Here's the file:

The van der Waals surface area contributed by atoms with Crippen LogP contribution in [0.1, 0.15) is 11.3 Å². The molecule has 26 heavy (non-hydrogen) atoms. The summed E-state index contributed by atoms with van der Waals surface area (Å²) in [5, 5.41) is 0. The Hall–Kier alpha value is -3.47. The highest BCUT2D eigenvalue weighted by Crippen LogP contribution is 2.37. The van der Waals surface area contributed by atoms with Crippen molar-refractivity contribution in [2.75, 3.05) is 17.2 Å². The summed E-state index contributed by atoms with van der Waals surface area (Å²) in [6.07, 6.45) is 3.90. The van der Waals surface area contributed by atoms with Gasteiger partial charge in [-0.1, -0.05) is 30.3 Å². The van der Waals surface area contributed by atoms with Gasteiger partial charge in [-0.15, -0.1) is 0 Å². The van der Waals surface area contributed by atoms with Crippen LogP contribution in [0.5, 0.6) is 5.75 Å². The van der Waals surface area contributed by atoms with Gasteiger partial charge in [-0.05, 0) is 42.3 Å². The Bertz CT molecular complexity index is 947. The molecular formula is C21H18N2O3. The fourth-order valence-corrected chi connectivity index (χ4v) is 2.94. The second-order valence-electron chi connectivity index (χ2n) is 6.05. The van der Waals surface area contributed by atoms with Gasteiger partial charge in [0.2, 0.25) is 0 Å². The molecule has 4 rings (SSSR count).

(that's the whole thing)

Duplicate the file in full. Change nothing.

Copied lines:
The van der Waals surface area contributed by atoms with Crippen LogP contribution in [0.1, 0.15) is 11.3 Å². The molecule has 26 heavy (non-hydrogen) atoms. The summed E-state index contributed by atoms with van der Waals surface area (Å²) in [5, 5.41) is 0. The Hall–Kier alpha value is -3.47. The highest BCUT2D eigenvalue weighted by Crippen LogP contribution is 2.37. The van der Waals surface area contributed by atoms with Crippen molar-refractivity contribution in [2.75, 3.05) is 17.2 Å². The summed E-state index contributed by atoms with van der Waals surface area (Å²) in [6.07, 6.45) is 3.90. The van der Waals surface area contributed by atoms with Gasteiger partial charge in [-0.1, -0.05) is 30.3 Å². The van der Waals surface area contributed by atoms with Gasteiger partial charge in [-0.15, -0.1) is 0 Å². The van der Waals surface area contributed by atoms with Crippen LogP contribution in [0.5, 0.6) is 5.75 Å². The van der Waals surface area contributed by atoms with Gasteiger partial charge in [-0.05, 0) is 42.3 Å². The Bertz CT molecular complexity index is 947. The molecular formula is C21H18N2O3. The fourth-order valence-corrected chi connectivity index (χ4v) is 2.94. The second-order valence-electron chi connectivity index (χ2n) is 6.05. The van der Waals surface area contributed by atoms with Gasteiger partial charge in [0.2, 0.25) is 0 Å². The molecule has 4 rings (SSSR count).